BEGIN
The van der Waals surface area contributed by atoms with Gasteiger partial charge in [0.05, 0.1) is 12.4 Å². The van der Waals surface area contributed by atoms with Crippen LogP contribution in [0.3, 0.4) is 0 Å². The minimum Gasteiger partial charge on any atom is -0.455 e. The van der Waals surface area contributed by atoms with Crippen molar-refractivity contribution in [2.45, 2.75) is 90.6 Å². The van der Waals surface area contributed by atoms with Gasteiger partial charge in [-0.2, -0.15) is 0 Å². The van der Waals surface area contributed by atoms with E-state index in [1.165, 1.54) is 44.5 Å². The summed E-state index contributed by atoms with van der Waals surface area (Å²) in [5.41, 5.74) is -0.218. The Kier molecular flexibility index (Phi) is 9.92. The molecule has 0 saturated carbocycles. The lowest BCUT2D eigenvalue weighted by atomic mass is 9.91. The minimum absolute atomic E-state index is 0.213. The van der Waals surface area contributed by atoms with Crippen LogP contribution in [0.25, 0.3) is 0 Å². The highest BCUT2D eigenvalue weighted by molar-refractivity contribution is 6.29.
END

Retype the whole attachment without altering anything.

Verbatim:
The van der Waals surface area contributed by atoms with Gasteiger partial charge in [0.05, 0.1) is 12.4 Å². The van der Waals surface area contributed by atoms with Crippen LogP contribution in [0.3, 0.4) is 0 Å². The minimum Gasteiger partial charge on any atom is -0.455 e. The van der Waals surface area contributed by atoms with Crippen molar-refractivity contribution in [2.45, 2.75) is 90.6 Å². The van der Waals surface area contributed by atoms with Gasteiger partial charge in [-0.2, -0.15) is 0 Å². The van der Waals surface area contributed by atoms with E-state index in [1.165, 1.54) is 44.5 Å². The summed E-state index contributed by atoms with van der Waals surface area (Å²) in [5.41, 5.74) is -0.218. The Kier molecular flexibility index (Phi) is 9.92. The molecule has 0 saturated carbocycles. The lowest BCUT2D eigenvalue weighted by atomic mass is 9.91. The minimum absolute atomic E-state index is 0.213. The van der Waals surface area contributed by atoms with Crippen LogP contribution in [0.25, 0.3) is 0 Å². The highest BCUT2D eigenvalue weighted by molar-refractivity contribution is 6.29.